“Yep,” I agreed, “but can you imagine how much it would cost? And just how big would that bottle have to be! Better just to dream about it.”

And, wouldn’t you know it, just in time for Christmas . . . a doll that perfectly embodies that free-spirited New York City style has loped onto the scene.

The ball-jointed doll, which is a collaboration between DOLLS magazine and Ruby Red Galleria, is fittingly named “Ravena, Winter Chic.” Limited to 100 pieces, she’ll sell for 149.95. And, like all the other fashionable femmes who congregate in Manhattan, she weighs only 2 pounds, 6.9 ounces! The “Ravena” doll is bundled up and beautiful. Quite a feat, indeed!

Like her advertising copy says: A New York City native, the harsh NYC winters don’t stop “Ravena, Winter Chic,” a DOLLS dressed doll exclusive by Ruby Red Galleria, from exploring the city she loves. From uptown boutiques and coffee shops to downtown restaurants and theater, “Ravena, Winter Chic” bundles into her purple tights and faux-fur boots, corduroy short pants, pansy T-shirt, black motorcycle-style jacket and cozy knit hat to hit the streets in style. Even when the elements are unforgiving, “Ravena” survives and thrives in the city that never sleeps! The fully dressed 12-inch ball-jointed vinyl doll features removable wig and eyes, plus underwear and a sweet “love” tank top.

Ruby Red Galleria always has a way with its wardrobe, and “Ravena, Winter Chic” is no exception. I am sure Cam will be ordering one online. He’s probably circled December 6 on his calendar. After all, if he was willing to chew “instant youth” vitamins or spray on “adolescent forever” cologne, can you imagine how happy he’ll be to have a chic New Yorker to call his own?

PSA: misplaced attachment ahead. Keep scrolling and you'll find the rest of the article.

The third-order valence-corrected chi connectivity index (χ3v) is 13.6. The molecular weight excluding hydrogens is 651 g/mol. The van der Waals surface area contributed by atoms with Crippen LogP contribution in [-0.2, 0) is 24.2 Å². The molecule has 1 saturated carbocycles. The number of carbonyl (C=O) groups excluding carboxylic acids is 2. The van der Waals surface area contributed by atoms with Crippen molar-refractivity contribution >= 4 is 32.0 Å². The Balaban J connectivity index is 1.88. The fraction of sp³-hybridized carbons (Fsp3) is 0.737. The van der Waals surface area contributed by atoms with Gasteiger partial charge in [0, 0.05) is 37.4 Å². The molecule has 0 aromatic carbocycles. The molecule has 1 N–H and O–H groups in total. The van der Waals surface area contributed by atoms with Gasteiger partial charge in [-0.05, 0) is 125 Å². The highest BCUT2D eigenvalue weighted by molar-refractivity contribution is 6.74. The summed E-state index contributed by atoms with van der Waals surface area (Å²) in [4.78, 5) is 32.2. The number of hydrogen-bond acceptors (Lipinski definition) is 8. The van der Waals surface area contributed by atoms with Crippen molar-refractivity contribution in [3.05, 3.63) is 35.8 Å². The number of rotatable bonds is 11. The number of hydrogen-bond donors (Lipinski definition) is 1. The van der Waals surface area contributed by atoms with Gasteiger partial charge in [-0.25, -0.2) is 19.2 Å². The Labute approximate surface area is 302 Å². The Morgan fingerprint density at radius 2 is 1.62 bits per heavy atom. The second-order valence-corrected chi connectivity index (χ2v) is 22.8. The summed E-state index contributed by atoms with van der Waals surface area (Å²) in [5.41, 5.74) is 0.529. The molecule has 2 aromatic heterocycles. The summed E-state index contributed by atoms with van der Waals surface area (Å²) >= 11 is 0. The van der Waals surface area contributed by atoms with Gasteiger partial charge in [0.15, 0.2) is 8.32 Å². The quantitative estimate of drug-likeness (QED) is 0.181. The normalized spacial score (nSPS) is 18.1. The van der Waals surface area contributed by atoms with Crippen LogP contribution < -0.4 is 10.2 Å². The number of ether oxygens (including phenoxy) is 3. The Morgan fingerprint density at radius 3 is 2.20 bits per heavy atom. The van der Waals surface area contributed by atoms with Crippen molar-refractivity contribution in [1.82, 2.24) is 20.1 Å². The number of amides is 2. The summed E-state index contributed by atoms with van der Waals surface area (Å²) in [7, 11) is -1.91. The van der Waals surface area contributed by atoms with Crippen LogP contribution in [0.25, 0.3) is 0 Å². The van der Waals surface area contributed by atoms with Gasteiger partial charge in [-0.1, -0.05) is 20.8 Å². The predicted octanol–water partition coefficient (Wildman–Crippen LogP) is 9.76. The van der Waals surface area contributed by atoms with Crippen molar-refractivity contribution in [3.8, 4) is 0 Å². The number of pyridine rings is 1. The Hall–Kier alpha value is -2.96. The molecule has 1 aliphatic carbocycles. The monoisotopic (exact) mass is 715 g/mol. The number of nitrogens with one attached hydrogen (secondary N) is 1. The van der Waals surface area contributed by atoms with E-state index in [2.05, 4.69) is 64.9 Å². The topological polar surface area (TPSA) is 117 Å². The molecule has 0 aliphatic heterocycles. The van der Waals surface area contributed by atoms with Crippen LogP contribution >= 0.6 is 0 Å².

“Exercising and eating well . . . who could be bothered,” Cam knowingly observes. “I’d rather play my way to younger days.”

And, yes, it can’t be denied. Cam has the healthiest inner-child in town!

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Pullip and Dal Doll Lovers Event
Fans of Pullip and Dal pose with their dolls at PUDDLE 2011. Photo by Mike Hurlock

The fourth Pullip and Dal Doll Lovers Event (PUDDLE) drew 60 doll lovers from 10 different states and Canada to the Elk Grove Village Holiday Inn in June. This year’s theme, cranes, was inspired by the sandhill cranes at the group's charity organization, the Willowbrook Wildlife Center. Six custom dolls and other items donated by sponsors like The Sleeping Elf and Denise's Dolls were raffled off at the event, raising $500 for the center.

The weekend started Friday night with dinner at Mitsuwa Japanese Mall in Arlington Heights, followed by a tea party at the hotel. PUDDLE officially kicked off at 9 a.m. Saturday, starting with an organized buy-sell-trade opportunity, and dozens of fans milled around trading and buying doll wigs, eye chips, bodies, clothing, and more.